Transgender People Share Stories of Prejudice and Stigma in Health Care | National Center for Transgender Equality

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Monday, July 29, 2019

Transgender People Share Stories of Prejudice and Stigma in Health Care

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PHOTO: A transgender woman in a hospital gown listens as a doctor speaks

Transgender people and their loved ones are condemning a new Trump administration proposal that would effectively limit their access to health care by encouraging prejudice from providers.

As part of a joint campaign between The National Center for Transgender Equality and the Transgender Law Center, over 16,000 people have condemned the new proposal at ProtectTransHealth.org, with many sharing their own experiences—or those of their loved ones—of stigma faced while accessing health care and fear keeping them from seeking it. 

“I was laughed at and belittled,” writes Kelli Farrow of Orange Park, FL. “I was there to seek treatment for what has become a life-altering autoimmune disease that I have been diagnosed with. This particular event I'm talking about, was when I'm seeking medical attention for a pinky finger that was swollen shut (into my hand)... Finding doctors that will even treat you is difficult. I can call several providers with you all on the phone and I tell the nursing staff or front desk I'm transgender and just want to make sure they see people such as myself, and they come back after speaking with the provider and tell me they don't specialize in people like me, or they don't treat people like me or some other version, and all I'm trying to do is seek a primary care doctor.”

“My daughter is 33 years old and transgender,” writes Dianna Mitzner of Markleeville, CA. “I am worried about her medical safety almost every day. While she was visiting me, she had a painful ear infection I accompanied her to urgent care operated by our local hospital. The hospital is over half an hour away. The receptionist kindly wrote her name on the outside of her folder with a request not to use her former masculine name which was in their system from her childhood. Not only did the nurse practitioner refuse to address her by her new name but began a line of extended and provocative verbal harassment about her transition, completely unrelated to her ear infection.”

“As a trans disabled woman, trans healthcare protections are vital for not only my medical needs as a trans woman but as a disabled woman as well,” writes Athena Hitchin of Big Bear City, CA. “Many of my conditions like epilepsy and hydrocephalus require at times the immediate and complete care and trust in doctors and medical staff, something that could mean life or death in places of medical emergency. As a person with hydrocephalus, I rely on a machine known as a shunt which like many other machines breaks down and requires revisions by neurosurgeons. For the first time since starting to transition (thanks to MEDICAID expansion to cover trans healthcare something that I thought was a impossible dream prior to the Affordable Care Act), I worry not only of losing coverage for my transitioning, but also of bigoted doctors who think religious freedom trumps their Hippocratic oath.”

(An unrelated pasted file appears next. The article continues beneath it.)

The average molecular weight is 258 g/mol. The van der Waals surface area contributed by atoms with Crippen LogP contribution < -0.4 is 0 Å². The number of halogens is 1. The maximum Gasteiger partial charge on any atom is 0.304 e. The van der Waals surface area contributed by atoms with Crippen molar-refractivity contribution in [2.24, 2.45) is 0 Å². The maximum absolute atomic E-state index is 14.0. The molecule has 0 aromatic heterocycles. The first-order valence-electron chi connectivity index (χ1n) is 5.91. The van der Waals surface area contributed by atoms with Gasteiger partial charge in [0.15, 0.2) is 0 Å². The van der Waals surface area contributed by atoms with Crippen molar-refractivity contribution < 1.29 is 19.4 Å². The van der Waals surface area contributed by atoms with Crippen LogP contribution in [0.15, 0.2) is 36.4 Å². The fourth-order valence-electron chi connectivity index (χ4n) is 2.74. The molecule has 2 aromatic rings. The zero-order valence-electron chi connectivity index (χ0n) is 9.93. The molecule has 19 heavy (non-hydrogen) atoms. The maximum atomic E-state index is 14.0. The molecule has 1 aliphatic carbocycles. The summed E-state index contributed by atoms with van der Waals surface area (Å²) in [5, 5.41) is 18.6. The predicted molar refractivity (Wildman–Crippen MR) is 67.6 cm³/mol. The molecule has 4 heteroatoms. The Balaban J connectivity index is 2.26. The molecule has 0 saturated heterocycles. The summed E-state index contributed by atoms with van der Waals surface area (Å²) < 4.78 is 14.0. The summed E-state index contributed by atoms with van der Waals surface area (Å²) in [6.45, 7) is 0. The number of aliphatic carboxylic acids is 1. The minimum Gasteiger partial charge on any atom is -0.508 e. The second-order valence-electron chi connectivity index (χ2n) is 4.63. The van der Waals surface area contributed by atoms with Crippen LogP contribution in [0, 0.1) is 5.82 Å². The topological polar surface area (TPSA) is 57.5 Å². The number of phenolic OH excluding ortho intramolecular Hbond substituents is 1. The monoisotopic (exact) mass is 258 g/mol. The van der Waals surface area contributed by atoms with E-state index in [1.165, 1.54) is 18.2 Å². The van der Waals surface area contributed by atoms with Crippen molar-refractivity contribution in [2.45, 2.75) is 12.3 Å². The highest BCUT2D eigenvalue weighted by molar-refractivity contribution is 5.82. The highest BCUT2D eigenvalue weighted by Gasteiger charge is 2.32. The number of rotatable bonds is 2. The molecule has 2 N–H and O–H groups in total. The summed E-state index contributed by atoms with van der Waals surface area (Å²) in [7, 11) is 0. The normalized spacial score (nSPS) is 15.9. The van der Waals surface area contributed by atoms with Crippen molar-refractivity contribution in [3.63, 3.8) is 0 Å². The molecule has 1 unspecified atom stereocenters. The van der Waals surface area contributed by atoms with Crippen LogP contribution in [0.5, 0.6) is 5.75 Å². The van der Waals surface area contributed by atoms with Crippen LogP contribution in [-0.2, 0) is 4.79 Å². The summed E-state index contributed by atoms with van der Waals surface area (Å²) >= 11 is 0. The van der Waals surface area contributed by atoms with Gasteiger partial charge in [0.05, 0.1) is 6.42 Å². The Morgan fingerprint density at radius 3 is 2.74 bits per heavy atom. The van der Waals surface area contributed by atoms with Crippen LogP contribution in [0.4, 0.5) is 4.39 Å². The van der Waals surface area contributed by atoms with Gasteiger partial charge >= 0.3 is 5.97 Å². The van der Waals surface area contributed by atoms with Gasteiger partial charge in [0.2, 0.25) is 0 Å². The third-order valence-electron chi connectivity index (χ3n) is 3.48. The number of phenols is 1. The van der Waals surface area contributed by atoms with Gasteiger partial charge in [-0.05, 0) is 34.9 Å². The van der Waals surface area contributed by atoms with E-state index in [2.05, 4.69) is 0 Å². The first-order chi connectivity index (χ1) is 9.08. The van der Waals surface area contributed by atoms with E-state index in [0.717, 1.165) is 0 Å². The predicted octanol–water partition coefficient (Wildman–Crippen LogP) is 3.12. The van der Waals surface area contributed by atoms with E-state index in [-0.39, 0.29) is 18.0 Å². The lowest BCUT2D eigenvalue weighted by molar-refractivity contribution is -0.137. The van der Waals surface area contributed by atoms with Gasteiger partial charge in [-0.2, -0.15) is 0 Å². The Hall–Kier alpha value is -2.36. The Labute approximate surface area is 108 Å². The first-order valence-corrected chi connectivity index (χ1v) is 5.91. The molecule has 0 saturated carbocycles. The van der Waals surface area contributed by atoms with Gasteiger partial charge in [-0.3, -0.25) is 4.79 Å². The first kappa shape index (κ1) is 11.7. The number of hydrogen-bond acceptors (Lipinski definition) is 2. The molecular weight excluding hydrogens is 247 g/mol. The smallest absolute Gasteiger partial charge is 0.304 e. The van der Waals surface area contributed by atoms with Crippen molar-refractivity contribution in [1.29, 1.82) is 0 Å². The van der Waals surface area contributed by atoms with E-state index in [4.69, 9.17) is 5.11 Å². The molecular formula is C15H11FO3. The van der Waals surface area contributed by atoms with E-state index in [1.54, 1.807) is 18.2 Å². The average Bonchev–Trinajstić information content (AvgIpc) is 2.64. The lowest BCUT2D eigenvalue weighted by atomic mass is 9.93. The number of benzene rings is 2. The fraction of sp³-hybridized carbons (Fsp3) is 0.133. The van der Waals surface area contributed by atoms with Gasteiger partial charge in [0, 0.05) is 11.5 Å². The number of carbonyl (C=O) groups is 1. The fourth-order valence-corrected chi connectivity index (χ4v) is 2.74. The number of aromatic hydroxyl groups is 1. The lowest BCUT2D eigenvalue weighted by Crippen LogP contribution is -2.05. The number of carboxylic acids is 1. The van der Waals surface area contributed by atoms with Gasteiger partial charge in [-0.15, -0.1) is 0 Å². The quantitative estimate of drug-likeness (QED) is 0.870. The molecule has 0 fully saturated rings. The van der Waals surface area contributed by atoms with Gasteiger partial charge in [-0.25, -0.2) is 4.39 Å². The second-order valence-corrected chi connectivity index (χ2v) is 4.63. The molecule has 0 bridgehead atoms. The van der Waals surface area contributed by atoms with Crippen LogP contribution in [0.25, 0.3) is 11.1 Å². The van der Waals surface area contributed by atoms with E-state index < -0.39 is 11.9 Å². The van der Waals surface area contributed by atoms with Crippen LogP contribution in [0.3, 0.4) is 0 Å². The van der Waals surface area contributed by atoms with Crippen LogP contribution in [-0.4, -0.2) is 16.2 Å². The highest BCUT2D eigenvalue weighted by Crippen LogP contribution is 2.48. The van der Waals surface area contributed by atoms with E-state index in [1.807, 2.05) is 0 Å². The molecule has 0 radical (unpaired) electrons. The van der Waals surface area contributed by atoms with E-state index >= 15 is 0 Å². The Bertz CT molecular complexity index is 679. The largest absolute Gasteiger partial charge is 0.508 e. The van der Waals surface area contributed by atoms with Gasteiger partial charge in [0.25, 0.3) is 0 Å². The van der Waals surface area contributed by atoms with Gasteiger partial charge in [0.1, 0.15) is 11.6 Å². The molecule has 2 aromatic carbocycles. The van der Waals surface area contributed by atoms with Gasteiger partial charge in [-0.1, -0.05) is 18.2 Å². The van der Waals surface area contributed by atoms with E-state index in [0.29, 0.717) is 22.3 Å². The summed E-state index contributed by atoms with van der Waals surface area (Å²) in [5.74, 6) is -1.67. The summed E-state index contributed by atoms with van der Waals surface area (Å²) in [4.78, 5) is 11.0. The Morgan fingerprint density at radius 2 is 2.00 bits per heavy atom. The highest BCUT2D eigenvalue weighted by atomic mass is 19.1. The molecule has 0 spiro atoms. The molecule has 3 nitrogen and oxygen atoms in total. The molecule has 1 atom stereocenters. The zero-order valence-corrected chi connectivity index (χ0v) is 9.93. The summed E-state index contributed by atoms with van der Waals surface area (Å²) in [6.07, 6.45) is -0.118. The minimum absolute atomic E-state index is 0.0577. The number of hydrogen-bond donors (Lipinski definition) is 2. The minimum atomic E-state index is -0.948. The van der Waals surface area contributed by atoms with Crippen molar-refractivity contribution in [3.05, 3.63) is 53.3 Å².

“I am 29 years old,” writes Saige King of Chattanooga, TN. “My mother died when I was 11 of cervical cancer and my dad died when I was 25 of lung cancer. My grandma died of lung cancer. My grandpa died of kidney cancer. Two aunts have survived other forms of cancer. It's in both sides of my family and will very likely come for me in one way or another… I am scared to go to the doctor when I'm in pain, or for problems that come with my assigned gender at birth because my outside is not what they expect. I am a human being - and I want to live.”

“My husband, as well as several friends I know, are transgender and it is not right that this proposed rule does not cover them,” writes Amanda Waldrop of Huntsville, AL. “My husband is in law enforcement and a very hard worker. He serves the state and should be treated as a valued member of society just like a cisgendered [sic] man. My husband has had health issues that have went dismissed because as soon as hospital staff realizes he is transgendered [sic] he is sent home quickly with antibiotics instead of proper testing to find out why certain things are happening.”

“I have many trans friends, and two years ago I supported a close friend following a head injury that required hospitalization,” writes Ben Edwards of Felton, CA. “Driving them to the hospital, I was terrified that they might be seriously injured, or even at risk of dying. I had no fear, though, that they would be turned away at the door on the basis of their gender. I was confident that, even if I didn’t know how to help them (or save them!), I was delivering them into the care of professionals who knew what to do and would take action to keep my friend safe. If this rule were to go into effect, we would have no such certainty.”

One in three transgender people has been denied access to medical care by a health care provider because of their gender identity, according to the Center for American Progress. According to the US Transgender Survey, one in three transgender people has declined to seek health care when they need it out of fear of mistreatment.

Anyone in support of transgender equality has until August 13 to leave a comment at ProtectTransHealth.org telling the Trump administration to stop attacking the health care access of transgender people. 

All comments above were shared with NCTE and TLC by their respective authors. All commenters at ProtectTransHealth.org are given the option to comment anonymously and any comments shared by NCTE or TLC are from those who opted to make their comments public. 
 

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